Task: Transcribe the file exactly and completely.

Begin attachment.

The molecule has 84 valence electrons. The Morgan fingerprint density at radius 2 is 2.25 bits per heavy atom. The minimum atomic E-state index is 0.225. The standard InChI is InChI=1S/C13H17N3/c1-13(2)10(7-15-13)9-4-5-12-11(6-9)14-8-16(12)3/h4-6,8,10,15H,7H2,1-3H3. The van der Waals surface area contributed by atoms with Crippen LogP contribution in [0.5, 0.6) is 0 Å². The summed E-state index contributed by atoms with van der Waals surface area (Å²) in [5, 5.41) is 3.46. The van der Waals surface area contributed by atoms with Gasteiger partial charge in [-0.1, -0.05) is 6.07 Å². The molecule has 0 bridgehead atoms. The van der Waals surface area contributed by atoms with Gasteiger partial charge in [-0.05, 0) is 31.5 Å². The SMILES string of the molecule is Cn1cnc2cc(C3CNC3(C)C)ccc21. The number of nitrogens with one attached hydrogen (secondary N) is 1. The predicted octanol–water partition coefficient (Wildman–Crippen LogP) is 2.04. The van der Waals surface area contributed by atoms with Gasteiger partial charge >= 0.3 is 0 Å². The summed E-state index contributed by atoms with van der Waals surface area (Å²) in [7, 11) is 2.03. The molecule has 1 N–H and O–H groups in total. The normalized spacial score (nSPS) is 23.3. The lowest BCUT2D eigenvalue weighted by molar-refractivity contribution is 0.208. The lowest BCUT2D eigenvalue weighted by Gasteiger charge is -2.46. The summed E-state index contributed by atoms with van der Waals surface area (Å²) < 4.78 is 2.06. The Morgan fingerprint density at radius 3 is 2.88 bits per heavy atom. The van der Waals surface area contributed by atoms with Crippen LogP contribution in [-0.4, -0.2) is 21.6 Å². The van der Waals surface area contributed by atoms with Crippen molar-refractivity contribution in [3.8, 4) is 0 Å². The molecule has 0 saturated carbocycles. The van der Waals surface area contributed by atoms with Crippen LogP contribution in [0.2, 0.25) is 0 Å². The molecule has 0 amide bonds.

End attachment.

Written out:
The molecule has 84 valence electrons. The Morgan fingerprint density at radius 2 is 2.25 bits per heavy atom. The minimum atomic E-state index is 0.225. The standard InChI is InChI=1S/C13H17N3/c1-13(2)10(7-15-13)9-4-5-12-11(6-9)14-8-16(12)3/h4-6,8,10,15H,7H2,1-3H3. The van der Waals surface area contributed by atoms with Crippen LogP contribution in [0.5, 0.6) is 0 Å². The summed E-state index contributed by atoms with van der Waals surface area (Å²) in [5, 5.41) is 3.46. The van der Waals surface area contributed by atoms with Gasteiger partial charge in [-0.1, -0.05) is 6.07 Å². The molecule has 0 bridgehead atoms. The van der Waals surface area contributed by atoms with Gasteiger partial charge in [-0.05, 0) is 31.5 Å². The SMILES string of the molecule is Cn1cnc2cc(C3CNC3(C)C)ccc21. The number of nitrogens with one attached hydrogen (secondary N) is 1. The predicted octanol–water partition coefficient (Wildman–Crippen LogP) is 2.04. The van der Waals surface area contributed by atoms with Gasteiger partial charge >= 0.3 is 0 Å². The summed E-state index contributed by atoms with van der Waals surface area (Å²) in [7, 11) is 2.03. The molecule has 1 N–H and O–H groups in total. The normalized spacial score (nSPS) is 23.3. The lowest BCUT2D eigenvalue weighted by molar-refractivity contribution is 0.208. The lowest BCUT2D eigenvalue weighted by Gasteiger charge is -2.46. The summed E-state index contributed by atoms with van der Waals surface area (Å²) < 4.78 is 2.06. The Morgan fingerprint density at radius 3 is 2.88 bits per heavy atom. The van der Waals surface area contributed by atoms with Crippen LogP contribution in [-0.4, -0.2) is 21.6 Å². The van der Waals surface area contributed by atoms with Crippen molar-refractivity contribution in [3.8, 4) is 0 Å². The molecule has 0 saturated carbocycles. The van der Waals surface area contributed by atoms with Crippen LogP contribution in [0.2, 0.25) is 0 Å². The molecule has 0 amide bonds.